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or ZENO, ecclesiastical.


In the year 1508 a volume was published (Venet. ap. Bened. Fontana) containing 105 sermons, divided into three books, ascribed to St. Zeno, bishop of Verona, from a MS. discovered during the fifteenth century by Guarini, in the episcopal library of that city. It was soon remarked that the Roman Martyrologies placed St. Zeno in the reign of Gallienus, while these discourses evidently belonged to a later epoch, and several pieces were detected in the series which were known to be the work of other hands. Hence Sixtus Senensis (Biblioth. Sanct. iv.) contended that the whole collection was to be regarded as a medley compiled from the writings of many different divines, and altogether excluded the name of Zeno from the catalogue of ecclesiastical authors. This hypothesis, although frequently controverted, was never confuted until the brothers Ballerini, presbyters of the Church in Verona, undertook to vindicate the memory of an ancient bishop of their diocese, and after a laborious investigation of original documents and a careful separation of all spurious and foreign matter proved incontestably that 93 Sermones, 16 of considerable length, the rest comparatively brief, on various subjects of faith, morals, and discipline, were the productions of Zeno, who was ordained bishop of Verona, not under Gallienus as had been supposed, but a century later, about A. D. 363, the year in which Julian perished. They likewise inferred from internal evidence, that he was of African extraction, and died in A. D. 380 or 381.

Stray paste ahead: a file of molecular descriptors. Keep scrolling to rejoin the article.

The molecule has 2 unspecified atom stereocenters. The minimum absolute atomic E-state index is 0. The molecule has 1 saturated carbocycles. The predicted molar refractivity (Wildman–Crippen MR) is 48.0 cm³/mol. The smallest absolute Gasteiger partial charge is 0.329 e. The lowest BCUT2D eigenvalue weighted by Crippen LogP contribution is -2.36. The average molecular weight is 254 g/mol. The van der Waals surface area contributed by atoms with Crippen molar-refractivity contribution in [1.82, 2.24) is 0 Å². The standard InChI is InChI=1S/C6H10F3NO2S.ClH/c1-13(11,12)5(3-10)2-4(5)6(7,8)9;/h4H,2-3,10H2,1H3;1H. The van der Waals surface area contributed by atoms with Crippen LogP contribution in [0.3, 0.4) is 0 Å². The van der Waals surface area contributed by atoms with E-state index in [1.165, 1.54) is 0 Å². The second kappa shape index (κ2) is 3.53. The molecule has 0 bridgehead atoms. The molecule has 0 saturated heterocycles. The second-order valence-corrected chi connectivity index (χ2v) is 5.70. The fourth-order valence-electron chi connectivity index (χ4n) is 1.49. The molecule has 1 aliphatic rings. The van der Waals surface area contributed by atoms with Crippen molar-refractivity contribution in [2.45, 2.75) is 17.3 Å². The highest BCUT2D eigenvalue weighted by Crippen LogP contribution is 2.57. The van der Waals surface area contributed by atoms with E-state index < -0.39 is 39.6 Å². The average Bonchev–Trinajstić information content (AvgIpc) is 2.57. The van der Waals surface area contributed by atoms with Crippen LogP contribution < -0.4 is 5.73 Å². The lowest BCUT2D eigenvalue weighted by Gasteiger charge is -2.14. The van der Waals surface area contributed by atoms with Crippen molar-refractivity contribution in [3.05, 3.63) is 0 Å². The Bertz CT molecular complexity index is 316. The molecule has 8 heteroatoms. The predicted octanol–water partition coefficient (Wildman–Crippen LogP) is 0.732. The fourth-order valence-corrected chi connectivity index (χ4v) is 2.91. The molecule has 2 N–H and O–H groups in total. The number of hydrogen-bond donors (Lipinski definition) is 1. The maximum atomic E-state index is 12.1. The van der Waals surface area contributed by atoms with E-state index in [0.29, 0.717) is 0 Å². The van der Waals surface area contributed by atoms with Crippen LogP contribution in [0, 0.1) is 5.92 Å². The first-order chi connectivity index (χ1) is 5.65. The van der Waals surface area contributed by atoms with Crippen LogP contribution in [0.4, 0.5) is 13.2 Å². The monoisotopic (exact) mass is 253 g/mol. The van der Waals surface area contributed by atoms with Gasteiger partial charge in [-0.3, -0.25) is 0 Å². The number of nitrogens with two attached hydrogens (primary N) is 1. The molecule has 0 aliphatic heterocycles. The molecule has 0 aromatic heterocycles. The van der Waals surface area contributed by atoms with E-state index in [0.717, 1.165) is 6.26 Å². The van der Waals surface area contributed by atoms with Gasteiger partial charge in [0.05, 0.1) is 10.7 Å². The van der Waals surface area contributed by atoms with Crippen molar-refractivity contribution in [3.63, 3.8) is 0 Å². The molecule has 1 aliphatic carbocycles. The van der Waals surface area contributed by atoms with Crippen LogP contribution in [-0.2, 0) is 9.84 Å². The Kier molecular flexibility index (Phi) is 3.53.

It is unnecessary to enumerate the various editions which appeared in the sixteenth and seventeenth centuries, since they are either mere copies of the original impression of 1508, or inferior to it from being deformed by arbitrary changes and interpolations. The only text which can be used with advantage is that of the Ballerini (fol. Veron. 1739), which is accompanied by copious notes and dissertations, and has been adopted by Galland in his Bibliotheca Patrum, vol. v. (fol. Venet. 1769), p. 109. There is an Italian translation of St. Zeno by the Marquis Giovanni Jacopo Dionisi, canon of Verona (fol. Veron. 1784).


Galland, Proleg. to vol. v. c. xii. ; Schoenemann, Bibliotheca Patrum Latinorum, vol. 1.12.)


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